Genoa later forged an alliance with King Baldwin I of Jerusalem (reigned 1100–1118). In order to secure the alliance Baldwin gave Genoa one-third of the Lordship of Arsuf, one-third of Caesarea, and one-third of Acre and its port's income. Additionally the Republic of Genoa would receive 300 bezants every year, and one-third of Baldwin's conquest every time 50 or more Genoese soldiers joined his troops.
The Republic's role as a maritime power in the region secured many favorable commercial treaties for Genoese merchants. They came to control a large portion of the trade of the Byzantine Empire, Tripoli (Libya), the Principality of Antioch, Cilician Armenia, and Egypt. Not all of Genoa's merchandise was so innocuous, however, as medieval Genoa became a major player in the slave trade. Although Genoa maintained free-trading rights in Egypt and Syria, it lost some of its territorial possessions after Saladin's campaigns in those areas in the late 12th century.
Venetian RivalryGenoa, Metropolitan City of Ge
The commercial and cultural rivalry of Genoa and Venice was played out through the thirteenth century. The Republic of Venice played a significant role in the Fourth Crusade, diverting "Latin" energies to the ruin of its former patron and present trading rival, Constantinople. As a result, Venetian support of the newly established Latin Empire meant that Venetian trading rights were enforced, and Venice gained control of a large portion of the commerce of the eastern Mediterranean.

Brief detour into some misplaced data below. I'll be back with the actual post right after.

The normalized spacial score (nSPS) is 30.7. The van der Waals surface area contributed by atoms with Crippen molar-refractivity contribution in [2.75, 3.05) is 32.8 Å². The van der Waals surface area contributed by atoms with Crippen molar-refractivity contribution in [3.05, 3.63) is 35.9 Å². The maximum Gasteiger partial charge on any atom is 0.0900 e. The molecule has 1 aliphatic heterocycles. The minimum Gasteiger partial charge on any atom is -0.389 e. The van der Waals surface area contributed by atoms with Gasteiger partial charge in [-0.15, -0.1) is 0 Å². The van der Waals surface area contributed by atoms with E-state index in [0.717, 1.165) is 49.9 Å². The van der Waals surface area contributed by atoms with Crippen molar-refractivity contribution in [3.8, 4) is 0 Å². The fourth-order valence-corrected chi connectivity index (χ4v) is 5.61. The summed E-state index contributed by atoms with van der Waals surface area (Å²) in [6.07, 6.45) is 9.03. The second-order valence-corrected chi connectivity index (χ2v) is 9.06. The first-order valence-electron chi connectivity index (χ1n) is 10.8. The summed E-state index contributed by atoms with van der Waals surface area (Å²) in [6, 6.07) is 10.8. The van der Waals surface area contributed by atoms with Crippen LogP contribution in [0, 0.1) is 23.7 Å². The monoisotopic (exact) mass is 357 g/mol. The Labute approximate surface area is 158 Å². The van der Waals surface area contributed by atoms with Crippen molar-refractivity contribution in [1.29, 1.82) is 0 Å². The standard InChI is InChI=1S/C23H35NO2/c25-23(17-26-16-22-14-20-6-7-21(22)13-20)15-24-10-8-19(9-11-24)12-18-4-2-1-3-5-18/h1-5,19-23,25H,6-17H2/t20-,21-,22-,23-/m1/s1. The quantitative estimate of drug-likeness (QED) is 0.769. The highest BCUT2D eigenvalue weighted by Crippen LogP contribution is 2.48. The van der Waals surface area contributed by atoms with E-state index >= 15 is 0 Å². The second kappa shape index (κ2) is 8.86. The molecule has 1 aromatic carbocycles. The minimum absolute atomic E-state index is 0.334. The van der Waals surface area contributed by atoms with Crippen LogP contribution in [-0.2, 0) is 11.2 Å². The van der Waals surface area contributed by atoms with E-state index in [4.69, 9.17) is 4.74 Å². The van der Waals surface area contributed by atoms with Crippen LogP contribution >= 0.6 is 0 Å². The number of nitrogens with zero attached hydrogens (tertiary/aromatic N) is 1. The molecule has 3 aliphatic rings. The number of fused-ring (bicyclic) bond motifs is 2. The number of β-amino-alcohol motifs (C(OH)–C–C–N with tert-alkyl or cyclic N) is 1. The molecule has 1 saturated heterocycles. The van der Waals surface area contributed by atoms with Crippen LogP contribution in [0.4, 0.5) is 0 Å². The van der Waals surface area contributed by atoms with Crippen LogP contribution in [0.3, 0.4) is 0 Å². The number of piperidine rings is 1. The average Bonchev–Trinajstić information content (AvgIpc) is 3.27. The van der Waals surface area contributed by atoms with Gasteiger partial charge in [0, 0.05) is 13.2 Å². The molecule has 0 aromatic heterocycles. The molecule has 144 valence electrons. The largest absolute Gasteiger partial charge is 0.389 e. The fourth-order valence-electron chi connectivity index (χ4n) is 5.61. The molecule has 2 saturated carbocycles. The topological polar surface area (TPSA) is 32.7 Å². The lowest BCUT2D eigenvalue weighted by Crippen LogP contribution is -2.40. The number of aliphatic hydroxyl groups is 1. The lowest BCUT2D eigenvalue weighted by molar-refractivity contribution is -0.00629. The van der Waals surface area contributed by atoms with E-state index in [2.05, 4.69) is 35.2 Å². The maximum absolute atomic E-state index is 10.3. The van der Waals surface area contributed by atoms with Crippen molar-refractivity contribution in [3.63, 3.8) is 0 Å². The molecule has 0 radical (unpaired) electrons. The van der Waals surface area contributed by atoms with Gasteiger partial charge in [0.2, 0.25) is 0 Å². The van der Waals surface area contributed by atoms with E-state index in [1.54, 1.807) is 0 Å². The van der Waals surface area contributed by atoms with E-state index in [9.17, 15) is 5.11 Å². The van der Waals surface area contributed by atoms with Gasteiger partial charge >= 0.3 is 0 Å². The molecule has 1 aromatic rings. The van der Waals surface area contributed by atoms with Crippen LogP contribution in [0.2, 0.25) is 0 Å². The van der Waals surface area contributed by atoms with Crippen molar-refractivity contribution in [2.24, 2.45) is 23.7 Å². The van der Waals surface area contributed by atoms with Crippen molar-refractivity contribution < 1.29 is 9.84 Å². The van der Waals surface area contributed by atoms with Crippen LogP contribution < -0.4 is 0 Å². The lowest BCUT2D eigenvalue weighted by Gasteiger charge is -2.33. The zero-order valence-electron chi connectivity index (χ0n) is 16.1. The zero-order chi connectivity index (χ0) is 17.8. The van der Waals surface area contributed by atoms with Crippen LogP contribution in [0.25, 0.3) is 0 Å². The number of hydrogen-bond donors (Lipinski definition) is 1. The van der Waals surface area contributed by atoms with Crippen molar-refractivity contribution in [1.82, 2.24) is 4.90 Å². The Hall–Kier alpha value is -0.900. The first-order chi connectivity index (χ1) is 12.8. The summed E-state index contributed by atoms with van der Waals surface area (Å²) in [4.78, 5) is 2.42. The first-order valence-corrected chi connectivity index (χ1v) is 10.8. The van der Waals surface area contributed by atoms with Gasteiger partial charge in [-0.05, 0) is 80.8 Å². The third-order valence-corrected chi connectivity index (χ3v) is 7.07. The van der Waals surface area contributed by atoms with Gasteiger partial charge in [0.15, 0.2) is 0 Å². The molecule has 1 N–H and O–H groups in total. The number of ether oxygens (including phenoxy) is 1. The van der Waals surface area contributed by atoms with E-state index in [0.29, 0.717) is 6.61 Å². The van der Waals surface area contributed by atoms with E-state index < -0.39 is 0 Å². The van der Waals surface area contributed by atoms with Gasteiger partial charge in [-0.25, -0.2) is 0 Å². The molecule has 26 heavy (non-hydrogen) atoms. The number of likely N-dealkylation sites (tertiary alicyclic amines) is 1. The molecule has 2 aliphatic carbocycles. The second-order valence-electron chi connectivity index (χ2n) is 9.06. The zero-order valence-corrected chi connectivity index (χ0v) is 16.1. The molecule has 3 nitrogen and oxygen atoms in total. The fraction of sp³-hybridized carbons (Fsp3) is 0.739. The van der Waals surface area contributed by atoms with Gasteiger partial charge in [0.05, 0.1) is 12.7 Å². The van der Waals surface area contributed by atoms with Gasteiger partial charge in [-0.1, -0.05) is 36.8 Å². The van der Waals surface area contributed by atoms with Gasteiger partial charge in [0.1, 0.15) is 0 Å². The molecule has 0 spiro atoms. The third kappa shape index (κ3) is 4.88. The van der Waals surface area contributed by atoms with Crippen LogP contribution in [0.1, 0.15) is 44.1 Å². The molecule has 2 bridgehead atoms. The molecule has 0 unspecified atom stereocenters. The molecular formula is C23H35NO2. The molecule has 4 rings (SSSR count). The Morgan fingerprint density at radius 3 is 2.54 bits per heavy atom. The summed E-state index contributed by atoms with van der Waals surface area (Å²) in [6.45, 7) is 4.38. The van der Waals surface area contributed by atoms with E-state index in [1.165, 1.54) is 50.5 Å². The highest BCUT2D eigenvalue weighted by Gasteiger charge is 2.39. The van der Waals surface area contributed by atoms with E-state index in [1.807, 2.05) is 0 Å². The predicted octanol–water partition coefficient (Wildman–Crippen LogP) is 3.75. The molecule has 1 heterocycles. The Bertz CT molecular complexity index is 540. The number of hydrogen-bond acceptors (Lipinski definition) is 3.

In order to regain control of the commerce, the Republic of Genoa allied with Michael VIII Palaiologos, emperor of Nicaea, who wanted to restore the Byzantine Empire by recapturing Constantinople. In March 1261 the treaty of the alliance was signed in Nymphaeum. On July 25, 1261, Nicaean troops under Alexios Strategopoulos recaptured Constantinople.
As a result, the balance of favour tipped toward Genoa, which was granted free trade rights in the Nicene Empire. Besides the control of commerce in the hands of Genoese merchants, Genoa received ports and way stations in many islands and settlements in the Aegean Sea. The islands of Chios and Lesbos became commercial stations of Genoa as well as the city of Smyrna (Izmir).
Genoese–Mongol WarsBlack Sea
The Genoese–Mongol Wars were a series of conflicts fought between the Republic of Genoa, the Mongol Empire and its successor states, most notedly the Golden Horde and Crimean Khanate. The wars were fought over control of trade and political influence in the Black Sea and Crimean peninsula during the 13th, 14th and 15th centuries.